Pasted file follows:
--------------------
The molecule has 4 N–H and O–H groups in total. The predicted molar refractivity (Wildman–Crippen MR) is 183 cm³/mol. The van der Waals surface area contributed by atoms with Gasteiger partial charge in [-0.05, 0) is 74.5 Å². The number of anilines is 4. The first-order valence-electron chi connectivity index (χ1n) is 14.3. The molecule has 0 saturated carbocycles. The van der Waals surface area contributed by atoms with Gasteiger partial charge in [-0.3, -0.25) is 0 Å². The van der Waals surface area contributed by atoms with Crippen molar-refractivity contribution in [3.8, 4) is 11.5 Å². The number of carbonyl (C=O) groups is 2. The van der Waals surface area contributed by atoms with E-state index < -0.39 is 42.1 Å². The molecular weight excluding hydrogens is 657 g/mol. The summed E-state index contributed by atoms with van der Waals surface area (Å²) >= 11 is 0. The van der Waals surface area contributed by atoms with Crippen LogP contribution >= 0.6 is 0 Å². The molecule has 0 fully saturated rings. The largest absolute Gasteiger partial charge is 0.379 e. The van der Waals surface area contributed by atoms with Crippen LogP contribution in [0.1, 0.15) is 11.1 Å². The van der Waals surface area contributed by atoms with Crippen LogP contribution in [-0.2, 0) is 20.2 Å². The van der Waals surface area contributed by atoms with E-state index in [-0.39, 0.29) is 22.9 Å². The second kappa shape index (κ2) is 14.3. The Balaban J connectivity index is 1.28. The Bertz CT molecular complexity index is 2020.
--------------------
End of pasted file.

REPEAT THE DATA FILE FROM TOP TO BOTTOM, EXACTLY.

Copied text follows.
The molecule has 4 N–H and O–H groups in total. The predicted molar refractivity (Wildman–Crippen MR) is 183 cm³/mol. The van der Waals surface area contributed by atoms with Gasteiger partial charge in [-0.05, 0) is 74.5 Å². The number of anilines is 4. The first-order valence-electron chi connectivity index (χ1n) is 14.3. The molecule has 0 saturated carbocycles. The van der Waals surface area contributed by atoms with Gasteiger partial charge in [-0.3, -0.25) is 0 Å². The van der Waals surface area contributed by atoms with Crippen molar-refractivity contribution in [3.8, 4) is 11.5 Å². The number of carbonyl (C=O) groups is 2. The van der Waals surface area contributed by atoms with E-state index < -0.39 is 42.1 Å². The molecular weight excluding hydrogens is 657 g/mol. The summed E-state index contributed by atoms with van der Waals surface area (Å²) >= 11 is 0. The van der Waals surface area contributed by atoms with Crippen LogP contribution >= 0.6 is 0 Å². The molecule has 0 fully saturated rings. The largest absolute Gasteiger partial charge is 0.379 e. The van der Waals surface area contributed by atoms with Crippen LogP contribution in [0.1, 0.15) is 11.1 Å². The van der Waals surface area contributed by atoms with Crippen LogP contribution in [-0.2, 0) is 20.2 Å². The van der Waals surface area contributed by atoms with E-state index in [-0.39, 0.29) is 22.9 Å². The second kappa shape index (κ2) is 14.3. The Balaban J connectivity index is 1.28. The Bertz CT molecular complexity index is 2020.